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6-year-old South Korean YouTube star Boram buys $8 million 5-storey property

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A 6-year-old South Korean YouTube star has bought a five-story building worth 9.5 billion Korean won ($8 million) in an affluent suburb in Cheongdam-dong, Gangnam.

Boram, the 6-year-old Youtube star has two popular YouTube accounts with over 30 million subscribers.

Boram Tube Toys Review which is for posting toy reviews has 13.6 million subscribers, while the other account, Boram Tube Vlog has 17.6 million subscribers. Her alleged estimated monthly sales is set at an eye-watering 3.7 billion won (£2.5 million).

A Public real estate registration document showed that the Boram Family company which was set up by the girls’ parents, purchased the 258.3-square-meter property on April 3.

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One of Boram’s most popular clips which now has more than 376 million views features her cooking noodles with her friends in a plastic toy kitchen, before excitedly eating it. Her videos, however, stirs up controversy sometimes over the value it passes off.

The video in which she stole money from her father’s wallet and apparently drove cars on the road, led to a complaint being filed with a non-governmental organization ‘Save the Children’ in 2017.

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US TV Network BronxNet, Taps Ghanaian Filmmaker for Juneteenth Special

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New York-based Ghanaian film director Kobina de Graft-Johnson, is set to have his newly directed series premiered on BronxNet June 19. The series created by both Kobina and Jasmine Patrice White draws on themes like the immigrant experience and body positivity, with an aspirational narrative. The series highlights the diversity and commonality of immigrant experiences, beauty standards, and desires for success and acceptance

De Graft-Johnson and White are part of a cohort of ten BronxNet artists, supported by the artist economy development initiative, “Creatives Rebuild New York” (CRNY), and are currently in the process of further developing the series. Starring as Ashanti, a plus-sized beauty and a first-generation Ghanaian born to immigrant parents, navigating the waters between her parents’ idea of career success, and her own vision for her life, is actress Abena Mensah-Bonsu.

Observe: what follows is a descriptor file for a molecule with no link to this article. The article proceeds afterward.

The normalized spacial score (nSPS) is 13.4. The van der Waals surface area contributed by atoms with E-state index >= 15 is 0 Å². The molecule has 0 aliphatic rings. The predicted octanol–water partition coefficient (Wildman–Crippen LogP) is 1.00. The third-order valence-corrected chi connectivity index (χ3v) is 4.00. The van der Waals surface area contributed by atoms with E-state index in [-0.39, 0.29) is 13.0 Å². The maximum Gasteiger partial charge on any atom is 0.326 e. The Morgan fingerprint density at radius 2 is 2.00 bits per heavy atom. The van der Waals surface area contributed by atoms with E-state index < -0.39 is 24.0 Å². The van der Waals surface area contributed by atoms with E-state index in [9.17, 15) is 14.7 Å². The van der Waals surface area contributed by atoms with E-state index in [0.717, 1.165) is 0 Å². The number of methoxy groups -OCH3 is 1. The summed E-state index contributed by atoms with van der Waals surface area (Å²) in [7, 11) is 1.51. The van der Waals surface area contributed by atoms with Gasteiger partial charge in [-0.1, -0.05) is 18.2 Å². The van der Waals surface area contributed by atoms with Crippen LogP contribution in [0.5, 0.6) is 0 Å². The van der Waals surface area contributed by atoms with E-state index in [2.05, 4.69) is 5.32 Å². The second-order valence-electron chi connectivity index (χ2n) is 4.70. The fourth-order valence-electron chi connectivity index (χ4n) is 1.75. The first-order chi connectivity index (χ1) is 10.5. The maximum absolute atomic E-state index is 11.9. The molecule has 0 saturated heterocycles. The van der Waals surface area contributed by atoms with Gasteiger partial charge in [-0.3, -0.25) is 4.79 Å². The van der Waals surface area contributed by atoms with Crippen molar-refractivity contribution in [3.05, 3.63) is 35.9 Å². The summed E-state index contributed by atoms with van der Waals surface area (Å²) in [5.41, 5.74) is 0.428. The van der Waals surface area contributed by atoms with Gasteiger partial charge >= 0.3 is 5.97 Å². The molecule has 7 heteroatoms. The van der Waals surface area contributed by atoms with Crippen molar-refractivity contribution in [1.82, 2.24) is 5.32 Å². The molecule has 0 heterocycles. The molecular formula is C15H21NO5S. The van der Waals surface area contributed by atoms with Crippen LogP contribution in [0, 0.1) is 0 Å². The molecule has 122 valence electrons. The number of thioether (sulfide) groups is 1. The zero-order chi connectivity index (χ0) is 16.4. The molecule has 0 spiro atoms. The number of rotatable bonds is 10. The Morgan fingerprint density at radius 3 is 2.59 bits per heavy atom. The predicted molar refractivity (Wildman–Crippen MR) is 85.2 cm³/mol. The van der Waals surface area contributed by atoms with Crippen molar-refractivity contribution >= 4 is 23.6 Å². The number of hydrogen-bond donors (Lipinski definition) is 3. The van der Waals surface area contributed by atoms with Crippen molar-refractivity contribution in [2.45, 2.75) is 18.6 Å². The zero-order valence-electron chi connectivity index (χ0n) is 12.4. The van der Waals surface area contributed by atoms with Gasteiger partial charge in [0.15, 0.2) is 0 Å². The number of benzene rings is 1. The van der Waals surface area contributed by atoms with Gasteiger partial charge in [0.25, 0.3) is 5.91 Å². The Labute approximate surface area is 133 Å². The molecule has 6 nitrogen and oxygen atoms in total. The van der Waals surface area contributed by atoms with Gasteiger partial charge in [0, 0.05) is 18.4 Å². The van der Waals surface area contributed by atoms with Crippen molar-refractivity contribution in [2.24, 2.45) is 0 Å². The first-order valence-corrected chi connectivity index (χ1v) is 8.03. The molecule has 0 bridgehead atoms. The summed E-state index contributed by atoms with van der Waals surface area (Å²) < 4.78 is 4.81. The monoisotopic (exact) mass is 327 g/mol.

Kobina de Graft-Johnson is a star in the independent film community both in New York and Ghana, and his work has been praised for its unique perspective and powerful storytelling. As a visionary and creative leader of Anibok Studios, building a catalog of over 100 films that are shaping the narrative of Ghanaian culture through films like “Barely Made” that won the Best TV and Web Series award at the 2023 London Pan African Film Festival.

Kobina de Graft-Johnson,

Kobina de Graft-Johnson,

Of the new show, BronxNet executive director Michael Max Knobbe said, “BronxNet provides storytellers and media makers with the tools, technologies, and platforms to create and launch original new shows that connect us, like this dramatic series about the African immigrant experience in NYC, #Stressed.” He added, “We congratulate local artists Kobina and Jasmine on the completion of their pilot episode of #Stressed and extend our thanks to Creatives Rebuild New York for making it possible.”

BronxNet is the independent nonprofit organization serving the people of The Bronx with media production training, access to technology, and television channels. BronxNet programs six channels – 2133, 2134, 2135, 2136, 2137 and 2138 on the Verizon Fios system and six channels – 67, 68, 69, 70, 951, and 952 – on the Optimum system in the Bronx. BronxNet’s ultra-local programming helps connect The Bronx with the world while our training programs and partnerships are a part of community development through media.

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The broadcast premiere of #Stressed will take place on Juneteenth, Wednesday, June 19, at 9.30pm on BronxNet channels 67 Optimum/2133 Fios, and at www.bronxnet.tv. 

You can have a first look of the series here!

For more information on BronxNet, visit: www.bronxnet.org.

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#Juneteenth:The Boca Raton Museum of Art presents “Myths, Secrets, Lies, and Truths: Photography from the Doug McCraw Collection”

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The Boca Raton Museum of Art presents “Myths, Secrets, Lies, and Truths: Photography from the Doug McCraw Collection

On view June 12 through October 13, 2024

The exhibition of 100+ works from the Doug McCraw Collection is an original presentation by the Museum, and was curated by Kathleen Goncharov, the Museum’s Senior Curator.

These artists capture moments that transcend boundaries of insight.

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Brother in Arms, by Spider Martin (Archival digital print on exhibition fiber paper), 1965 (Collection of Doug McCraw).